Another point that seems like a natural response is to try to distract the person from what’s going on in their life.  This sometimes works, and many times it does not.  When it fails on an epic scale is usually when a person chooses to try a distraction because another person’s healing moment is making them uncomfortable.  Guess what – a lot of shit makes a lot of people uncomfortable! If someone trusts you enough to bring it up with you, then don’t shut them down because it makes you a bit squeamish.  (Or if you have to, own up to it and just say that you’re uncomfortable talking about whatever was making you feel that way. If they have the balls to talk about what they’re going through, you should at least have the respect to speak plainly about how it makes you feel.)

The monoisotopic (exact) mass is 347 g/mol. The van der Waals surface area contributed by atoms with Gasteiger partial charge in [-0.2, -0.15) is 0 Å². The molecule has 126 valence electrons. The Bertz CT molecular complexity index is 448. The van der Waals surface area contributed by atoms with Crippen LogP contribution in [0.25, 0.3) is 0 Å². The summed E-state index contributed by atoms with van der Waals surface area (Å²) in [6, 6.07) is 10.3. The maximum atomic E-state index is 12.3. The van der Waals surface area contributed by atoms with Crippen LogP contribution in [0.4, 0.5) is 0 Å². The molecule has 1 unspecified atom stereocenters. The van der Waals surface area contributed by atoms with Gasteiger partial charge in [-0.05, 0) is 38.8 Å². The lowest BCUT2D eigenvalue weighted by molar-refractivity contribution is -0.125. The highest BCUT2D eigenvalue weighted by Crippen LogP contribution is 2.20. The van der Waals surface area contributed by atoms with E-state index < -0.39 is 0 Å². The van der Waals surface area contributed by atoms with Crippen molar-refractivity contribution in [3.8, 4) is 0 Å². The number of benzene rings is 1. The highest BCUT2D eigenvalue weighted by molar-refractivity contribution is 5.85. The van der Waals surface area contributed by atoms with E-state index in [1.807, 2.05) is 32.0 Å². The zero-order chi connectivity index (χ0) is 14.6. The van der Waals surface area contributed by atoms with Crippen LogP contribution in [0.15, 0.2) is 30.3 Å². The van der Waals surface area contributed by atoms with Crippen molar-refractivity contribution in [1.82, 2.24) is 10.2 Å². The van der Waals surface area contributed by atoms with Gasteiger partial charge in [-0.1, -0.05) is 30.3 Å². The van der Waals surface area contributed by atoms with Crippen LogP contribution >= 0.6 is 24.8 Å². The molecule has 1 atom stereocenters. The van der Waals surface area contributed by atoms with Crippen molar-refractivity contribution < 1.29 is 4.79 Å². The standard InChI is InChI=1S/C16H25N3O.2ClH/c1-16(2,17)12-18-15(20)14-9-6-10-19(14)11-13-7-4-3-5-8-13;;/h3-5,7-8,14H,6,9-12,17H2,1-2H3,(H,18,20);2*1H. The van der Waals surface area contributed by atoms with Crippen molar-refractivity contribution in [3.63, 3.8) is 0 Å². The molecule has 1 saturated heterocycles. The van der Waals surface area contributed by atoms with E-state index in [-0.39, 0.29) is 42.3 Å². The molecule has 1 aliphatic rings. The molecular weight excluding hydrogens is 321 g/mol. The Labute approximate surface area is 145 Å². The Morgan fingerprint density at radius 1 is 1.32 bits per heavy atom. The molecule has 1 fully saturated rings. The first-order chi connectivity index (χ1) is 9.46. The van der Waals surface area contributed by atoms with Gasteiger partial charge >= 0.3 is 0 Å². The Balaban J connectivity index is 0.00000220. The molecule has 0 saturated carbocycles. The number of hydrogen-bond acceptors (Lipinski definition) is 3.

So what can you do for someone that’s at a tough point in their healing journey?  I know that it seems like your hands are completely tied, but healing and growth are messy, sticky, crazy and generally fucked up situations.  There’s nothing easy about either experience.  That said, there are things you can do. Listen. Empathize. Support their ability to take charge of their journey.  Love them. Call them out on when they cross boundaries (which frequently happens while we are in a moment of healing/growth crisis). Sit through the uncomfortable parts.  Forgive.  Hold space.  While this may all seem passive, it’s actually a huge token of effort for most people.